The United Nations Framework Convention on Climate Change was negotiated over two ferocious years (1991 to early 1992, in meetings of the “International Negotiating Committee”. The text was agreed by May 1992, and opened for signature at the Rio “Earth Summit.” Once enough nations had ratified it (took place in 1994) the “Conference of the Parties” (COP) annual meetings started happening. The first one, in March-April 1995 was held in Berlin. By the third meeting, in Kyoto in 1997, they settled into a format of always being in November or December.
You can read the text of the UNFCCC here. Article 2 is kind of important, and, of course, ancient history and meaningless. Oh well.
Here’s my brief history of protests at these summits Citizens, arrests, and 7 metere dinsours – the history of UN climate summit protests
Before the COPS
Second World Climate Conference (November 1990)
Australia’s Ambassador for the Environment and Permanent Representative to the UN in Geneva, Ms Penny Wensley,was elected to a position of Vice Chair of the INC on Climate Change during the meeting of the committee in New York, USA.
INC 9 The INC held its ninth session from 7-18 February 1994, in Geneva.
1994 The ninth session of INC (INC 9), which reviewed the adequacy of current commitments by industrialised countries, was held in Geneva, Switzerland. The USA and other countries called the FCCC ‘inadequate’ in addressing future reductions (post 2000) of greenhouse gases
INC 10 The tenth session of the INC was held from 22 August – 2 September 1994, in Geneva
It negotiated the possible introduction of European Union and AOSIS protocols’.
INC 11 The eleventh and final session of the INC met from 6-17 February 1995 in New York
“While developed countries will lead, Australia expects that developing countries will also over time take increased action to mitigate climate change,” Australia’s Ms Wensley told last week’s INC. “In other words, for developed countries to lead, we will need to be followed.” But China, India and Malaysia now angrily attack such calls to extend greenhouse gas restrictions to developing nations when these same industrialised countries are falling short of their own emission targets – and when they are also the biggest greenhouse polluters….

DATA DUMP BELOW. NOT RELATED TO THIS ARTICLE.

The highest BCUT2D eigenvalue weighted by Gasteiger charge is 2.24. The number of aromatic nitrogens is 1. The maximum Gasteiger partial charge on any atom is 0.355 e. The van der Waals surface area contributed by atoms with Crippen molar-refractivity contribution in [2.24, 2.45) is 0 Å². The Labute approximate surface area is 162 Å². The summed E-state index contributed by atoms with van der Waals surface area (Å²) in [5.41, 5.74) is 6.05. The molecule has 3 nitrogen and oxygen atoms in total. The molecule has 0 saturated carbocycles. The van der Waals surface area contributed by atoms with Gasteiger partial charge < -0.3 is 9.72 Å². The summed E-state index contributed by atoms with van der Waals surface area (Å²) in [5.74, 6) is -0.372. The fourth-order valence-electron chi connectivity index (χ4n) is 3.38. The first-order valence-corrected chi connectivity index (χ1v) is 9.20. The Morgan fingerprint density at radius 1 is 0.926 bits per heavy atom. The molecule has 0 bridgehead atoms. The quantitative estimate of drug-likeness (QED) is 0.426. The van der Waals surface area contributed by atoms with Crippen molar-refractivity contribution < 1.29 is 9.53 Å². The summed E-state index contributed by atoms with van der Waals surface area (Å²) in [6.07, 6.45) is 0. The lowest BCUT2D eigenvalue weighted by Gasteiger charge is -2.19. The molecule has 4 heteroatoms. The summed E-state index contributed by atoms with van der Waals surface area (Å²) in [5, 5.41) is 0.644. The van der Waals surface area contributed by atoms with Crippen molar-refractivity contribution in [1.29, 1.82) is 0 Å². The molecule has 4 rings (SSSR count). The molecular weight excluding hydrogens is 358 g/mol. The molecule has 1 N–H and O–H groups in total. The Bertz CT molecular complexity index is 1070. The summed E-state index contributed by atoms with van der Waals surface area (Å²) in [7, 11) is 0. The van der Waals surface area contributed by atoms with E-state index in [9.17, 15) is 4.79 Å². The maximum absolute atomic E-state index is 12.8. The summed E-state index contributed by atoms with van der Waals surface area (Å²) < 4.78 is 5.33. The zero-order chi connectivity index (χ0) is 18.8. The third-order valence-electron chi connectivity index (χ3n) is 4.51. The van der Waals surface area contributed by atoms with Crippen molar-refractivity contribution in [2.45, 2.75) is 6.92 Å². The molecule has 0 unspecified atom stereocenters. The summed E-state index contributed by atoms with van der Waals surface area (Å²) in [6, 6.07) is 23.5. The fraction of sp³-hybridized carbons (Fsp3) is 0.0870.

The Keating Government’s report to the INC says its existing policies will cut the 1990-2000 growth of Australia’s greenhouse gas emissions from 14 per cent to 7 per cent – a growth it suggests would be “a very respectable outcome in comparison to other developed countries”. But a review of industrialised countries’ greenhouse programs compiled by the US Climate Action Network claims that Australia overstates the extent to which its “vague and non-specific” strategy is being implemented.
Stutchbury, M. 1995. Australia and the methane-too generation. The Australian Financial Review, 13 February, p.1
in which developing countries such as China and the OPEC group expressed concern over moves to strengthen their commitments.
During climate treaty negotiations which are continuing this week at the United Nations, a number of countries have called for international taxes, regulations, and standards to limit emissions of greenhouse gases. If agreed to by the U.S., these measures would damage the nation’s economic growth and its ability to compete in the global economy, according to the Global Climate Coalition (GCC), which represents approximately 50 U.S. companies.
The GCC expressed alarm that the U.S. delegation participating in the latest round of global climate change negotiations failed to voice opposition to these initiatives.
John Shlaes, GCC executive director, called the proposals a back door approach to gain competitive advantages and noted that many of the same countries pushing these proposals had conceded difficulty in meeting their own existing goals for reducing greenhouse gases.
These aren’t complete yet – for each one I intend to have a basic description of what happened, and – crucially – what the Australian “position” was. And some links. This may take time…
1995 COP 1- Berlin
AGBM 1 – 21-25 August 1995
1996 COP 2- Geneva
1997 COP 3 – Kyoto
1998 COP 4 – Buenos Aires
1999 COP 5 – Bonn
2000 COP 6 – The Hague [collapsed and was finished off in Bonn the following year]
2001 COP 7 – Marrakech
2002 COP 8 – New Delhi
2003 COP 9 – Milan
2004 COP 10- Buenos Aires
2005 COP 11- Montreal
2006 COP 12 – Nairobi
2007 COP 13 – Bali
2008 COP 14 – Poznan
2009 COP 15 – Copenhagen
2010 COP 16- Cancun
2011 COP 17- Durban
2012 COP 18- Doha
2013 COP 19- Warsaw
2014 COP 20 – Lima
2015 COP 21 – Paris
2016 COP 22 – Marrakech
2017 COP 23 – Bonn (‘hosted by Fiji’)